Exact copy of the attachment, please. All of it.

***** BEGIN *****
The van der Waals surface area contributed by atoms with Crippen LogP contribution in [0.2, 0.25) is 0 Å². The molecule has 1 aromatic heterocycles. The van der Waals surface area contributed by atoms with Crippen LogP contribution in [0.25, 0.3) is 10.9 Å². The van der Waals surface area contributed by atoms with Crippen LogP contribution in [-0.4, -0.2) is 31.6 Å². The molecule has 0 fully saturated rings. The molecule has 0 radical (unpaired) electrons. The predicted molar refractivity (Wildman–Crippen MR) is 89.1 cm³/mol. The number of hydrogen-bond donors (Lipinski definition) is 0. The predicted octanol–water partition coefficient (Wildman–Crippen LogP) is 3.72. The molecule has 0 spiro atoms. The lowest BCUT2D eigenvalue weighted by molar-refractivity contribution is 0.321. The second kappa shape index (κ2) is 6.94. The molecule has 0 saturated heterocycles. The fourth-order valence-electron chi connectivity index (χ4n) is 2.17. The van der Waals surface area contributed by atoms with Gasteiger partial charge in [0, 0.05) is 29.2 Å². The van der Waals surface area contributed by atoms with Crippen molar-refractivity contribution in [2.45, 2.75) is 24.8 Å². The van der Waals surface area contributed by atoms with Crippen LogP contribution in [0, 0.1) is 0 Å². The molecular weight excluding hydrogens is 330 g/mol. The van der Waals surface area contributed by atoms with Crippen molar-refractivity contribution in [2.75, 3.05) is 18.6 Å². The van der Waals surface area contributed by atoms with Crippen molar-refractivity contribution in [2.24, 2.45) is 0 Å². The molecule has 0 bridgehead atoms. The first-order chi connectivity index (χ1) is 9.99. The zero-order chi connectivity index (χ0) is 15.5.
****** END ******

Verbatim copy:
The van der Waals surface area contributed by atoms with Crippen LogP contribution in [0.2, 0.25) is 0 Å². The molecule has 1 aromatic heterocycles. The van der Waals surface area contributed by atoms with Crippen LogP contribution in [0.25, 0.3) is 10.9 Å². The van der Waals surface area contributed by atoms with Crippen LogP contribution in [-0.4, -0.2) is 31.6 Å². The molecule has 0 fully saturated rings. The molecule has 0 radical (unpaired) electrons. The predicted molar refractivity (Wildman–Crippen MR) is 89.1 cm³/mol. The number of hydrogen-bond donors (Lipinski definition) is 0. The predicted octanol–water partition coefficient (Wildman–Crippen LogP) is 3.72. The molecule has 0 spiro atoms. The lowest BCUT2D eigenvalue weighted by molar-refractivity contribution is 0.321. The second kappa shape index (κ2) is 6.94. The molecule has 0 saturated heterocycles. The fourth-order valence-electron chi connectivity index (χ4n) is 2.17. The van der Waals surface area contributed by atoms with Gasteiger partial charge in [0, 0.05) is 29.2 Å². The van der Waals surface area contributed by atoms with Crippen molar-refractivity contribution in [2.45, 2.75) is 24.8 Å². The van der Waals surface area contributed by atoms with Crippen LogP contribution in [0, 0.1) is 0 Å². The molecular weight excluding hydrogens is 330 g/mol. The van der Waals surface area contributed by atoms with Crippen molar-refractivity contribution in [2.75, 3.05) is 18.6 Å². The van der Waals surface area contributed by atoms with Crippen molar-refractivity contribution in [2.24, 2.45) is 0 Å². The molecule has 0 bridgehead atoms. The first-order chi connectivity index (χ1) is 9.99. The zero-order chi connectivity index (χ0) is 15.5.